Have you ever sent an email to a work contact asking to reconnect, pitching a project idea, or requesting a referral, only to never hear back? You're not alone. Pretty much everyone has been work-ghosted at one point or another. But what do you do in this situation? Especially the ghost is someone you aren’t close with, it’s likely that you had an important or sensitive reason for reaching out, and getting ignored can trigger a lot of insecurities around your relationship. Your gut instinct might be to think they hate you and will never speak to you again.
The first thing you need to do in this situation is to avoid letting your imagination come up with worst case scenarios. The most likely explanation for ghosting is that the person didn’t see your email. Or saw it, meant to respond later, and forgot because it was marked as “read” in their inbox. This becomes more and more true as you reach out to contacts higher up the food chain. The number of emails department heads are getting each day is mind-numbing, so it’s no surprise that they miss emails frequently. And this gets even worse around the holidays or other busy times of year! You never know what’s going on, but be aware that if there’s a holiday or big industry conference coming up, it might not be the best time to email. Most importantly, don’t automatically assume they are ignoring you and write them off as a bad person. 99% of the time, the ghosting was unintentional.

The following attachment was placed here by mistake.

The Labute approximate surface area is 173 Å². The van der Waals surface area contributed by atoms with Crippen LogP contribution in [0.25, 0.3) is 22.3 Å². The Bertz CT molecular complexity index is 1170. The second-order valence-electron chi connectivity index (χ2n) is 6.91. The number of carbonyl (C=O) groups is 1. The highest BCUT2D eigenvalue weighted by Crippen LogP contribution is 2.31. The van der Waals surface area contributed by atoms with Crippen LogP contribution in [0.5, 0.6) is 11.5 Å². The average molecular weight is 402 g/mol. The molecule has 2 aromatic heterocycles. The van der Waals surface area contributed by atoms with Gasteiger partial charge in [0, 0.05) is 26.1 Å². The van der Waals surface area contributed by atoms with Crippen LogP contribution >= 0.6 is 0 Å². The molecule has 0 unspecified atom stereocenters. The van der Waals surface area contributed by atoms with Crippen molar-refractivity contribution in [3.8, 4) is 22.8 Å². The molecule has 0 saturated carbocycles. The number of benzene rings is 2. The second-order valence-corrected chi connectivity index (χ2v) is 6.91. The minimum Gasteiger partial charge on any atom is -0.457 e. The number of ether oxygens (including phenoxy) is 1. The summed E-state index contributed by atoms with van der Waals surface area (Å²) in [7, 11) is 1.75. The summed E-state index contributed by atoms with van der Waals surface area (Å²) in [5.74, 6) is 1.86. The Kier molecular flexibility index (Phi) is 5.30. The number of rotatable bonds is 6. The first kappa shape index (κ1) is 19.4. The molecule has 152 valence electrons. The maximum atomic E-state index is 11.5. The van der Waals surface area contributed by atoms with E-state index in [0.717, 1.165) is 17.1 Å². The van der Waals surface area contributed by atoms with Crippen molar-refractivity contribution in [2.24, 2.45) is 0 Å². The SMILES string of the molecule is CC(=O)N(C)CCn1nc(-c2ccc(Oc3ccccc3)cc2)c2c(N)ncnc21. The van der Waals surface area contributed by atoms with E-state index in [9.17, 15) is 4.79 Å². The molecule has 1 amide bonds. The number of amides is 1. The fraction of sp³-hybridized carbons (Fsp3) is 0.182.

If you haven’t heard back in a couple of weeks, follow up! Simply reply to the same chain and say that you’re checking in to see if they received the previous email and ask your question again. Most likely you’ll get an “I’m so sorry, I didn't see this email!” response pretty quickly. And you can continue the relationship from there. If you still don’t get an answer, this could be a red flag. If you’re trying to pitch a project or have a professional inquiry other than asking for a favor, you could try reaching out to a colleague of the person and explain the situation. They’ll probably be able to offer a reason that the other person couldn’t respond or get an answer for you. But it’s possible that the original contact doesn’t want to get back in touch. And if that’s the case, move on. There are plenty of other people to maintain relationships with.
One thing to note – none of this applies when it comes to job applications. It’s quite common not to hear back after you’ve applied for a role. Even when you’ve gone pretty far down the interview path. Is this right or fair? No. But it’s a reality we all have to deal with. You can always follow up with the recruiter or hiring manager every couple of weeks, but if you don’t hear anything, don’t take it personally. They were probably considering many other qualified candidates who all got ghosted as well.
The bottom line is: you have to give people the benefit of the doubt and don’t get too offended when you don’t hear back after sending an email. Instead, get comfortable with following up – a quick check in email is the best way to get an answer on something while maintaining the relationship.
-- Angela Silak & Cindy Kaplan